Read the whole thing here.


1967 Census of the West Bank and Gaza Strip: Digitized

Michael Stephens | November 22, 2011

[The following is from Joel Perlmann, Senior Scholar and Director of the Immigration, Ethnicity, and Social Structure program at the Levy Institute]

In the summer of 1967, just after the Six-Day War brought the West Bank and Gaza Strip under Israel’s control, the Israeli Central Bureau of Statistics conducted a census of the occupied territories. The resulting seven volumes of reports provide the earliest detailed description of this population, including crucial data about respondents’ 1948 refugee status.

In recent decades, these volumes of tables — over 300 tables in all — have received little or no attention from historians of the occupation, not least because it is not easy to use the reports in print form and in any case the volumes are not widely available even in good research libraries.

The Levy Economics Institute of Bard College is making the contents of these volumes available in machine-readable form for the first time, free of charge to anyone with access to the internet.  The tables can be downloaded in Excel format for intensive research.

Many tables provide information cross-tabulated with several social characteristics at once (for example, education or occupation cross-tabulated with age, gender and refugee status) and presented for small geographic locales as well sub-totaled for regions.

Also, in conjunction with the Palestinian Authority’s censuses of 1997 and 2007 these tables help provide an understanding of trends over 40 years.   We hope that the data can be exploited by researchers interested in a fuller understanding of the social history of the Palestinian people in the West Bank and Gaza Strip.

For an overview of our project and to access the hundreds of tables contained in the 1967 Census database, go to


A Public Option for Banking?

Michael Stephens | November 21, 2011

In the course of an interview by Alan Minsky from a couple of weeks ago, Michael Hudson discussed a proposal for setting up a public option for banking (following the “Chicago Plan” of the 1930s and, says Hudson, Dennis Kucinich’s recent NEED Act):

Instead of relying on Bank of America or Citibank for credit cards, the government would set up a bank and offer credit cards, check clearing and bank transfers at cost. …

Providing a public option would limit the ability of banks to charge monopoly prices for credit cards and loans. It also would not engage in the kind of gambling that has made today’s financial system so unstable and put depositors’ money at risk. …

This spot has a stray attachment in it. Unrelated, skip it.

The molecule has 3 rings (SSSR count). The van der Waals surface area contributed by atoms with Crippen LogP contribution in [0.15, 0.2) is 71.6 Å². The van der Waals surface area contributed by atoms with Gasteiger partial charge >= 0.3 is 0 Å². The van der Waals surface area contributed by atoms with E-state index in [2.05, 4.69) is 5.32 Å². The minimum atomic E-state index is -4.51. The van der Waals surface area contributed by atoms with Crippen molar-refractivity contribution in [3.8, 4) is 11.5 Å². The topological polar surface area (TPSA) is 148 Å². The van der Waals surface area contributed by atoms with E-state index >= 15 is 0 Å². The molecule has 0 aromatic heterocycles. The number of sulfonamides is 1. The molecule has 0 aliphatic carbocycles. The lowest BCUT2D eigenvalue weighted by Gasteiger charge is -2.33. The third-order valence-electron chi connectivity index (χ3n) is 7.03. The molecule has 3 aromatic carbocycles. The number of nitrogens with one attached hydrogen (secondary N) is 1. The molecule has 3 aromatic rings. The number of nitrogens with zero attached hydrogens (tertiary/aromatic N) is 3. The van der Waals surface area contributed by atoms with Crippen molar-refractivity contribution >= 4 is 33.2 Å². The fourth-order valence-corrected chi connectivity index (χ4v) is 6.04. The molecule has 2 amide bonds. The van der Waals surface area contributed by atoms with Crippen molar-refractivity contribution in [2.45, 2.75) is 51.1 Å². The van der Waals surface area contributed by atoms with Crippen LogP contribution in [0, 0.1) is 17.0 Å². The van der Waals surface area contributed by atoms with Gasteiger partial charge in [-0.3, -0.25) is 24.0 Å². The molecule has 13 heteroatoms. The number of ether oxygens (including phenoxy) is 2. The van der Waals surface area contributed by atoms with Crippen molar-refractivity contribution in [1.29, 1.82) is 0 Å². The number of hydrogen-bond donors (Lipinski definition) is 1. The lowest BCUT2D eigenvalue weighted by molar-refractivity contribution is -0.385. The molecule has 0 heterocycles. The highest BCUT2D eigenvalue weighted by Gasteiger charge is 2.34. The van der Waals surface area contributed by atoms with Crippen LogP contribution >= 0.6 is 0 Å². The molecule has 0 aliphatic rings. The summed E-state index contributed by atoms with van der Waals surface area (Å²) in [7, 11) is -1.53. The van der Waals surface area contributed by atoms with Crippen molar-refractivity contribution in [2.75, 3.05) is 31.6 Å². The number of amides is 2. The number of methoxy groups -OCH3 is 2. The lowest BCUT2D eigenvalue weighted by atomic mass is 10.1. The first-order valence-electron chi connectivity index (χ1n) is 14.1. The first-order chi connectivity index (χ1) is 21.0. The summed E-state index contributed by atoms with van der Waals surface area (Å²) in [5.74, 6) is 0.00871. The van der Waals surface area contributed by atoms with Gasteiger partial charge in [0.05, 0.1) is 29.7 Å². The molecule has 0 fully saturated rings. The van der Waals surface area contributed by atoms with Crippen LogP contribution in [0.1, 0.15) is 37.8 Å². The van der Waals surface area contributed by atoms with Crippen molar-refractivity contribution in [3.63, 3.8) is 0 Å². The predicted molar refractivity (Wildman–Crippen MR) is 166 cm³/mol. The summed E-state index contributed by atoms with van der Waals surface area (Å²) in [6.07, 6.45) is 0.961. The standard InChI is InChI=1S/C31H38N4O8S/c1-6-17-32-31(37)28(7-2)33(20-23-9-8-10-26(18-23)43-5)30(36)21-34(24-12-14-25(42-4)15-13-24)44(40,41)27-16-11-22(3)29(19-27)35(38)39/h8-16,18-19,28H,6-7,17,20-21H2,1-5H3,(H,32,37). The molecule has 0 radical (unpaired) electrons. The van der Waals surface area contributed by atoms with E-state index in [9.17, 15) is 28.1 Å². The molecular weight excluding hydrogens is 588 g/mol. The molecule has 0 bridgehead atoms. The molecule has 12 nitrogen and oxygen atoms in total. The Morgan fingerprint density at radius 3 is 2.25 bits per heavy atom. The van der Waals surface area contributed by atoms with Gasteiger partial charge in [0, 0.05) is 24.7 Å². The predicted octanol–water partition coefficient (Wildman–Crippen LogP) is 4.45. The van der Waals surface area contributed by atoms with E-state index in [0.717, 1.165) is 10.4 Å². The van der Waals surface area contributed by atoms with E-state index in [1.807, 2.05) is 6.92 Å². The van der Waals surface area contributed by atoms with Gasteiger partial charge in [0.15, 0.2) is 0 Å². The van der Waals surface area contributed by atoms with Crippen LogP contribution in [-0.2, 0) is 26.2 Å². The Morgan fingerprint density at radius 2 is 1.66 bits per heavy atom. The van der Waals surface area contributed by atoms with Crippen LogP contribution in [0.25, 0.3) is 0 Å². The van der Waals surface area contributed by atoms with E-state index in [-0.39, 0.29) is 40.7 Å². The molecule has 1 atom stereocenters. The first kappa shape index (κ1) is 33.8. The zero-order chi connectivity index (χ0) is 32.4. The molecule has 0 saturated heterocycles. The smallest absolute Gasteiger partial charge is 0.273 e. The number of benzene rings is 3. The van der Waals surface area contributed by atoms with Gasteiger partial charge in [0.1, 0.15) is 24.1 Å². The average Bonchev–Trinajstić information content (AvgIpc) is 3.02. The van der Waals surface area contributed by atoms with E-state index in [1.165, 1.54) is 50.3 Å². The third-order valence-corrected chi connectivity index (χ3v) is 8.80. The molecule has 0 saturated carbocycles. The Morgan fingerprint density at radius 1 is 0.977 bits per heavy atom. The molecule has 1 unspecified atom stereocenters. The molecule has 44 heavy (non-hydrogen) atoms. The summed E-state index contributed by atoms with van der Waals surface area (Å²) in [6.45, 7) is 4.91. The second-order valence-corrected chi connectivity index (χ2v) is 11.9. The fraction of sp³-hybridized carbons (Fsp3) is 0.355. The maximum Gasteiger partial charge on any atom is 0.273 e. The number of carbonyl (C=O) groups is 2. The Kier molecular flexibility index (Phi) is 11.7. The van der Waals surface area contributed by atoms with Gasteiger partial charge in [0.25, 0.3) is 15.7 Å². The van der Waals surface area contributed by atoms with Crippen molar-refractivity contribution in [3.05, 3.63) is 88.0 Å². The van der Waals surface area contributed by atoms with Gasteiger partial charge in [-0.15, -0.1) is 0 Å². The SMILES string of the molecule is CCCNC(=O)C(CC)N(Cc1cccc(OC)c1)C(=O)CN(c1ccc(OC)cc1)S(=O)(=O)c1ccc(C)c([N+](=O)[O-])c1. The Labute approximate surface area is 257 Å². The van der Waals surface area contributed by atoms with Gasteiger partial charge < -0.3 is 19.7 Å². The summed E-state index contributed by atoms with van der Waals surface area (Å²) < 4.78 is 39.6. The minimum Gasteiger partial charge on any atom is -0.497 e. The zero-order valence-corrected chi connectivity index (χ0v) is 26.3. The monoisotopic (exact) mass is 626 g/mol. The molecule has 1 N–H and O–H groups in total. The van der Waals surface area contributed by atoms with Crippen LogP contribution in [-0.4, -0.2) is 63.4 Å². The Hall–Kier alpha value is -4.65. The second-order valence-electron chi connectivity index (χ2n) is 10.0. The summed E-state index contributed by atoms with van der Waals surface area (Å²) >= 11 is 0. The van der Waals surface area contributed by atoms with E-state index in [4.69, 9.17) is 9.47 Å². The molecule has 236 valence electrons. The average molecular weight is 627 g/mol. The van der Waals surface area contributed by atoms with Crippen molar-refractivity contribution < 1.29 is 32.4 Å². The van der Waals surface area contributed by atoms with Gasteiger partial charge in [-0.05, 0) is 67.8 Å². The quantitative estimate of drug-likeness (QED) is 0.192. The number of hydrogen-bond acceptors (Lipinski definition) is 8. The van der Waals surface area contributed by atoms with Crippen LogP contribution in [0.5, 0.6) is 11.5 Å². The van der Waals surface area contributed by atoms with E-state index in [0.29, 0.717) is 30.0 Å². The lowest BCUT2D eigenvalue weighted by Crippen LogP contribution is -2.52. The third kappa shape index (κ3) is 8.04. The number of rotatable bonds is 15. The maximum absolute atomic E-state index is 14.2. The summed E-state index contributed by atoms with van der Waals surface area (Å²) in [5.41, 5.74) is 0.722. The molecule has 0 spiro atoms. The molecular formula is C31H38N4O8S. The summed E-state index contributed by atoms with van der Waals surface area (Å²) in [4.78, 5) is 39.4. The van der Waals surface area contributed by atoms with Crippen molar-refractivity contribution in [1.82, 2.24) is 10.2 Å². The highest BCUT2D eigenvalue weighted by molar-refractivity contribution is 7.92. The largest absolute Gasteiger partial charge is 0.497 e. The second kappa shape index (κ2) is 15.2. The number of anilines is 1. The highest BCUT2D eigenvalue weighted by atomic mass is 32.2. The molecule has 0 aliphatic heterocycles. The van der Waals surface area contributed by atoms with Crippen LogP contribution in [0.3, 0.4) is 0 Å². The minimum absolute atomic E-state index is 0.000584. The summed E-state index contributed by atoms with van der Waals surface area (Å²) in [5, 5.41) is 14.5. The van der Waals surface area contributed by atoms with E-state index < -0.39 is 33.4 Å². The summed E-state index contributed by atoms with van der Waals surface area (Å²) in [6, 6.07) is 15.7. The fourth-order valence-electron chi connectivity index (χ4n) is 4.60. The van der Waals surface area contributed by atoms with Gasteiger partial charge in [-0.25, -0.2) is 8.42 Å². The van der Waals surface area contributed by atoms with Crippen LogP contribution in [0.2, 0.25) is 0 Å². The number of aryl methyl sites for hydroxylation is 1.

The guiding idea is to take away the banks’ privilege of creating credit electronically on their computer keyboards. You make banks do what textbooks say they are supposed to do: take deposits and lend them out in a productive way. If there are not enough deposits in the economy, the Treasury can create money on its own computer keyboards and supply it to the banks to lend out. But you would rewrite the banking laws so that normal banks are not able to gamble or play the computerized speculative games they are playing today.

Hudson also argues that distortions in our tax system that encourage debt leveraging are contributing to the fragility of the financial system and worsening inequality:

Over the past few decades the tax system has been warped more and more by bank lobbyists to promote debt financing. Debt is their “product,” after all. As matters now stand, earnings and dividends on equity financing must pay much higher tax rates than cash flow financed with debt. This distortion needs to be reversed. It not only taxes the top 1% at a much lower rate than the bottom 99%, but it also encourages them to make money by lending to the bottom 99%.

Read the whole thing.  An edited transcript of the radio KPFK interview can be found here at NEP (with Hudson adding some post-interview elaboration).


A Miserable but Revealing Online Game

Michael Stephens | November 18, 2011

The European Central Bank has finally responded to overwhelming public demand and created an online game, €conomia, in which you get to direct monetary policy for the eurozone.  The game appears to reward achievement in a distressingly instructive manner.  According to Matt Yglesias:

…they grade you on the basis of a pure inflation targeting regime asymmetrically centered at 2 percent. I played a round in which inflation averaged -0.25% and we had a continent-wide depression in which output fell for twelve straight quarters. They gave me 2 stars out of four. I also ran a game in which inflation average[d] 4.16% and we had zero quarters of recession. They gave me zero stars even though in the higher inflation scenario I was closer to the 2% target!

So now you can wreck the European economy over the weekend.